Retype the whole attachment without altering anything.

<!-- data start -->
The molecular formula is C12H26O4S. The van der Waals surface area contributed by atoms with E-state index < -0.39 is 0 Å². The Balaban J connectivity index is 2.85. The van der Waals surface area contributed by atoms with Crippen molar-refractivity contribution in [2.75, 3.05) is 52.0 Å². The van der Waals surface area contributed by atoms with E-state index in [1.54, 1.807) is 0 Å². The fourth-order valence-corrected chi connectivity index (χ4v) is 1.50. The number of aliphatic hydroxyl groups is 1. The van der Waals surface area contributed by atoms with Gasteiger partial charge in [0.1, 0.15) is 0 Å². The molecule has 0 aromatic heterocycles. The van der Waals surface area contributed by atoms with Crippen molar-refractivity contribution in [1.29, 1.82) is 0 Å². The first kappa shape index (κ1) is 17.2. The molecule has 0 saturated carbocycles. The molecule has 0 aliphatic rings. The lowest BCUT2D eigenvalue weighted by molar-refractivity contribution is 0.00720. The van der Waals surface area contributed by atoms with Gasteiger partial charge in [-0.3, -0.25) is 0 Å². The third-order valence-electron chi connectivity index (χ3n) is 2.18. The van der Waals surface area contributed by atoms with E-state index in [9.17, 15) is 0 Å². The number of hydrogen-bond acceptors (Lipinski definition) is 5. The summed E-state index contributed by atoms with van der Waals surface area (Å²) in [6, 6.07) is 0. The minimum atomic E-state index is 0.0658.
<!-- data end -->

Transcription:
The molecular formula is C12H26O4S. The van der Waals surface area contributed by atoms with E-state index < -0.39 is 0 Å². The Balaban J connectivity index is 2.85. The van der Waals surface area contributed by atoms with Crippen molar-refractivity contribution in [2.75, 3.05) is 52.0 Å². The van der Waals surface area contributed by atoms with E-state index in [1.54, 1.807) is 0 Å². The fourth-order valence-corrected chi connectivity index (χ4v) is 1.50. The number of aliphatic hydroxyl groups is 1. The van der Waals surface area contributed by atoms with Gasteiger partial charge in [0.1, 0.15) is 0 Å². The molecule has 0 aromatic heterocycles. The van der Waals surface area contributed by atoms with Crippen molar-refractivity contribution in [1.29, 1.82) is 0 Å². The first kappa shape index (κ1) is 17.2. The molecule has 0 saturated carbocycles. The molecule has 0 aliphatic rings. The lowest BCUT2D eigenvalue weighted by molar-refractivity contribution is 0.00720. The van der Waals surface area contributed by atoms with Gasteiger partial charge in [-0.3, -0.25) is 0 Å². The third-order valence-electron chi connectivity index (χ3n) is 2.18. The van der Waals surface area contributed by atoms with E-state index in [9.17, 15) is 0 Å². The number of hydrogen-bond acceptors (Lipinski definition) is 5. The summed E-state index contributed by atoms with van der Waals surface area (Å²) in [6, 6.07) is 0. The minimum atomic E-state index is 0.0658.